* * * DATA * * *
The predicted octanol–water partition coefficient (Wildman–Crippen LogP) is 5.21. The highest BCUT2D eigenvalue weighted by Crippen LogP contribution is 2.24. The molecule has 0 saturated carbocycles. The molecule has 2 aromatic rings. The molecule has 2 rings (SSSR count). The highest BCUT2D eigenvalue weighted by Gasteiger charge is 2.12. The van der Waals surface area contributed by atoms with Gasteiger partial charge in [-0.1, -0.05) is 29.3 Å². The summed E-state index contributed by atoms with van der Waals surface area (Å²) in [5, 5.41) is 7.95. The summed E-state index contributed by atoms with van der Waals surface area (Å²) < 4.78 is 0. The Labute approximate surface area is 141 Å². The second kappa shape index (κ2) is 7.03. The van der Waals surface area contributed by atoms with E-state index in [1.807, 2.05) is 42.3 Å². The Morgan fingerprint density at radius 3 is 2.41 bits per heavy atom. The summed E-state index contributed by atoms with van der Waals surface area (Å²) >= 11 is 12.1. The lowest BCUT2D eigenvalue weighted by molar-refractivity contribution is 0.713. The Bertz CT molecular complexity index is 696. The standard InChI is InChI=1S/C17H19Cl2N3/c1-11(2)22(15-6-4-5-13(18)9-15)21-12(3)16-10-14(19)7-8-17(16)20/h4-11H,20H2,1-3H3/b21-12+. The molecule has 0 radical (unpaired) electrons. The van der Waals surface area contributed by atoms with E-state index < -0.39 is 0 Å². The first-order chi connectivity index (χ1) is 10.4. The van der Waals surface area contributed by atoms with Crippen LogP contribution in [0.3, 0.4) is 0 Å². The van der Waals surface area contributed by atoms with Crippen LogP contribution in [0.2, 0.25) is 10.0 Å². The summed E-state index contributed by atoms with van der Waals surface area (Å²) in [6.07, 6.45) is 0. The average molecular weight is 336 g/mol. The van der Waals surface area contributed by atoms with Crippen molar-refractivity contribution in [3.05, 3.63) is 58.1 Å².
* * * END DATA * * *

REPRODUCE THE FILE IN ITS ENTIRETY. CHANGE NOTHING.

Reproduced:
The predicted octanol–water partition coefficient (Wildman–Crippen LogP) is 5.21. The highest BCUT2D eigenvalue weighted by Crippen LogP contribution is 2.24. The molecule has 0 saturated carbocycles. The molecule has 2 aromatic rings. The molecule has 2 rings (SSSR count). The highest BCUT2D eigenvalue weighted by Gasteiger charge is 2.12. The van der Waals surface area contributed by atoms with Gasteiger partial charge in [-0.1, -0.05) is 29.3 Å². The summed E-state index contributed by atoms with van der Waals surface area (Å²) in [5, 5.41) is 7.95. The summed E-state index contributed by atoms with van der Waals surface area (Å²) < 4.78 is 0. The Labute approximate surface area is 141 Å². The second kappa shape index (κ2) is 7.03. The van der Waals surface area contributed by atoms with E-state index in [1.807, 2.05) is 42.3 Å². The Morgan fingerprint density at radius 3 is 2.41 bits per heavy atom. The summed E-state index contributed by atoms with van der Waals surface area (Å²) >= 11 is 12.1. The lowest BCUT2D eigenvalue weighted by molar-refractivity contribution is 0.713. The Bertz CT molecular complexity index is 696. The standard InChI is InChI=1S/C17H19Cl2N3/c1-11(2)22(15-6-4-5-13(18)9-15)21-12(3)16-10-14(19)7-8-17(16)20/h4-11H,20H2,1-3H3/b21-12+. The molecule has 0 radical (unpaired) electrons. The van der Waals surface area contributed by atoms with E-state index < -0.39 is 0 Å². The first-order chi connectivity index (χ1) is 10.4. The van der Waals surface area contributed by atoms with Crippen LogP contribution in [0.3, 0.4) is 0 Å². The van der Waals surface area contributed by atoms with Crippen LogP contribution in [0.2, 0.25) is 10.0 Å². The summed E-state index contributed by atoms with van der Waals surface area (Å²) in [6.07, 6.45) is 0. The average molecular weight is 336 g/mol. The van der Waals surface area contributed by atoms with Crippen molar-refractivity contribution in [3.05, 3.63) is 58.1 Å².